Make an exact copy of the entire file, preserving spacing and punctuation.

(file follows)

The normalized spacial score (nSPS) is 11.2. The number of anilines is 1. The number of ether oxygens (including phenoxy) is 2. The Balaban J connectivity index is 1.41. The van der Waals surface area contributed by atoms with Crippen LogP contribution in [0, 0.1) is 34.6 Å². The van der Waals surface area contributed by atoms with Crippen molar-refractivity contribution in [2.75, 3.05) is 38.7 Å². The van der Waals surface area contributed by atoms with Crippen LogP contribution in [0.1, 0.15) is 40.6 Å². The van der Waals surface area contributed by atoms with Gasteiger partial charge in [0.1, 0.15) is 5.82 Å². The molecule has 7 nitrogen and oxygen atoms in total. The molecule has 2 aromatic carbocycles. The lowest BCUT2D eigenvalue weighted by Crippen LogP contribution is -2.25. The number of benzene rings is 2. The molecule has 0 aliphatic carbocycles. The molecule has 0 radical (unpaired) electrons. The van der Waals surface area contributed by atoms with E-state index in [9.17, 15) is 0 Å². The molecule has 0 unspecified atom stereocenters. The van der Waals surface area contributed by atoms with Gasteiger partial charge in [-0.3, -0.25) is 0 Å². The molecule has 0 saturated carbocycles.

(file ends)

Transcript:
The normalized spacial score (nSPS) is 11.2. The number of anilines is 1. The number of ether oxygens (including phenoxy) is 2. The Balaban J connectivity index is 1.41. The van der Waals surface area contributed by atoms with Crippen LogP contribution in [0, 0.1) is 34.6 Å². The van der Waals surface area contributed by atoms with Crippen molar-refractivity contribution in [2.75, 3.05) is 38.7 Å². The van der Waals surface area contributed by atoms with Crippen LogP contribution in [0.1, 0.15) is 40.6 Å². The van der Waals surface area contributed by atoms with Gasteiger partial charge in [0.1, 0.15) is 5.82 Å². The molecule has 7 nitrogen and oxygen atoms in total. The molecule has 2 aromatic carbocycles. The lowest BCUT2D eigenvalue weighted by Crippen LogP contribution is -2.25. The number of benzene rings is 2. The molecule has 0 aliphatic carbocycles. The molecule has 0 radical (unpaired) electrons. The van der Waals surface area contributed by atoms with E-state index in [9.17, 15) is 0 Å². The molecule has 0 unspecified atom stereocenters. The van der Waals surface area contributed by atoms with Gasteiger partial charge in [-0.3, -0.25) is 0 Å². The molecule has 0 saturated carbocycles.